Kerala, a state located at the tip of India’s southwest coast, has captured the attention of environmental and developmental scholars who address the question: can impoverished societies improve their lot without industrialization so as to bypass its high hurdles and adverse environmental impacts? The “Kerala model”, perhaps unique, suggests that great improvements in quality of life can be achieved through the reform of social, political and economic institutions without pursuing programs aimed at economic growth.
Kerala is a poor, densely-populated and principally agrarian state of some 30 million inhabitants. It is unusually cosmopolitan, perhaps the result of centuries of maritime trade. The independence of India from Great Britain in 1947 allowed the Keralites to build upon their tradition of public action to radically alter the fabric of their daily life. In 1956, the newly-formed state of Kerala elected as its first government a communist regime devoted to the social security and increased personal freedom of all. This entailed a reduction of the material and sociopolitical oppression of its underprivileged citizens, whether male, female, urban, rural, low caste or tribal. Within a generation’s time, and despite its poverty and the repudiation of this reform program by the central Indian government, Kerala surpassed most or all of the other Indian states in many important indices of human welfare. The beneficial changes, especially for women, greatly improved longevity, literacy and infant survival. By the late 1970s, Kerala led India in such public services as roads, post offices, primary and secondary schools, easily-accessed medical facilities, banks and more. Through far-reaching land reform, agricultural fields were turned over from landlords to tenants. The well-entrenched caste system was overturned. Public food programs put a floor under the nutrition of mothers and children, utilizing such mechanisms as ration cards and free school lunches. The birth rate in Kerala was brought below that of the rest of India, to rival that in more advanced nations. In this way, the basic needs of the people for civil and human rights, social security and fair opportunity were ameliorated within the span of a few decades. Nevertheless, unemployment and poverty have remained high; the per capita gross domestic product (GDP) in Kerala is still in the range of three dollars a day, typical of poor nations generally and below the average in India.
Kerala’s reforms were based on a powerful system of social values and institutions and a decentralized, community-based, bottom-up, non-governmental organization (NGO)-driven approach to the welfare of the needy. But how were the many social benefits paid for, given Kerala’s persistent poverty? Of course, the redistribution of existing wealth and assets was integral to this program. In addition, Kerala’s reforms bolstered its human capital and social capital, creating a more productive work force. Another asset in play were the cash remittances sent home to Kerala by family members working abroad, most notably in the oil industry of the Middle East. Finally, as is the case in developing nations, Kerala has benefited greatly from the spill-over of progress made by industrial nations; that is, access to knowledge and technology from the modern world. The acquisition of inexpensive know-how has allowed Kerala to build its health, education and social support systems.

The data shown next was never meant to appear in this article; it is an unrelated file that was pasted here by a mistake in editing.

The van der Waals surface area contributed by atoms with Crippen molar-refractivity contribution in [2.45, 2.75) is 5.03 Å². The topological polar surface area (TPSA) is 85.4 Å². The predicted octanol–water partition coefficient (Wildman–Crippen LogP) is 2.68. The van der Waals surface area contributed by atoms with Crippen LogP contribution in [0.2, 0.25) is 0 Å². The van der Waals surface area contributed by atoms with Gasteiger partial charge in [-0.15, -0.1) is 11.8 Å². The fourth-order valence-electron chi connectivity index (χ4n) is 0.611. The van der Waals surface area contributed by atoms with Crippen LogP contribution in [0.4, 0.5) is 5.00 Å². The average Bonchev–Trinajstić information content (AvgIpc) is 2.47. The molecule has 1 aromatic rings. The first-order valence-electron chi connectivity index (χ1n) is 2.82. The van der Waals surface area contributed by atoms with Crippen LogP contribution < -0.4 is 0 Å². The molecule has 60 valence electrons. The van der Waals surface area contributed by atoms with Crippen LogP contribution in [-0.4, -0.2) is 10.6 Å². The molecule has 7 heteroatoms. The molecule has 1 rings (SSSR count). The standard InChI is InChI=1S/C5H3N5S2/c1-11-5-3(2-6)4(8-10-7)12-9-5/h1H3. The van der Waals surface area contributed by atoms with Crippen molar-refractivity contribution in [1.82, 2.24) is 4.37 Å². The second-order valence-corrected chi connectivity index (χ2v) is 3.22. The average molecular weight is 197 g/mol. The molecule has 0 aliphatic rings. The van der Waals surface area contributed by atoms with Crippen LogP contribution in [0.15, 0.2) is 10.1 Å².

Kerala’s example suggests that welfare can be dramatically advanced in poor nations by institutional change that is low in cost and non-industrial in nature through societal improvements that are not predicated on economic growth. Nevertheless, developing nations have not generally followed Kerala’s lead. Perhaps this is because poverty and unemployment persist in Kerala. Also, the historical basis for Kerala’s success may be considered too unique to be replicable. In particular, developing nations and other Indian states may lack Kerala’s institutional ideals, adhering instead either to traditional or industrial value systems or simply to the status quo. It is also true that reallocation of assets to the poor can reduce capital investment and work against economic growth in the short term. (On the other hand, when redistribution promotes the formation of human capital and social capital—in the form of a healthier, better fed and more skilled citizenry—it can soon increase general wealth and welfare. Indeed, the growth of Kerala’s gross domestic product (GDP) has been robust in recent years.
Finally, Kerala’s future trajectory is uncertain. Is it headed toward unsustainable industrialization in the pursuit of economic growth? Or, as Gandhi would have liked, can it pursue its experiment in social and human development that minimizes environmental impact?
- Franke, R.W. and Chasin, B.H. 1989. Kerala: Radical Reform as Development in an Indian State. The Institute for Food and Development Policy, San Francisco, CA, 122 pp. ISBN: 0935028587.
- McKibben, B., 1996. The enigma of Kerala. Utne Reader, March–April, 103–112.
- Parayil, G. 2000. Kerala : The Development Experience: Reflections on Sustainability and Replicability. Zed Books, New York, NY, 274 pp. ISBN: 1856497275
- Ramachandran, V.K., 1996. On Kerala’s development achievements. In J. Drèze and A. Sen (Editors), Indian Development: Selected Regional Perspectives. Oxford University Press, New Delhi, 205-356. ISBN: 019829204X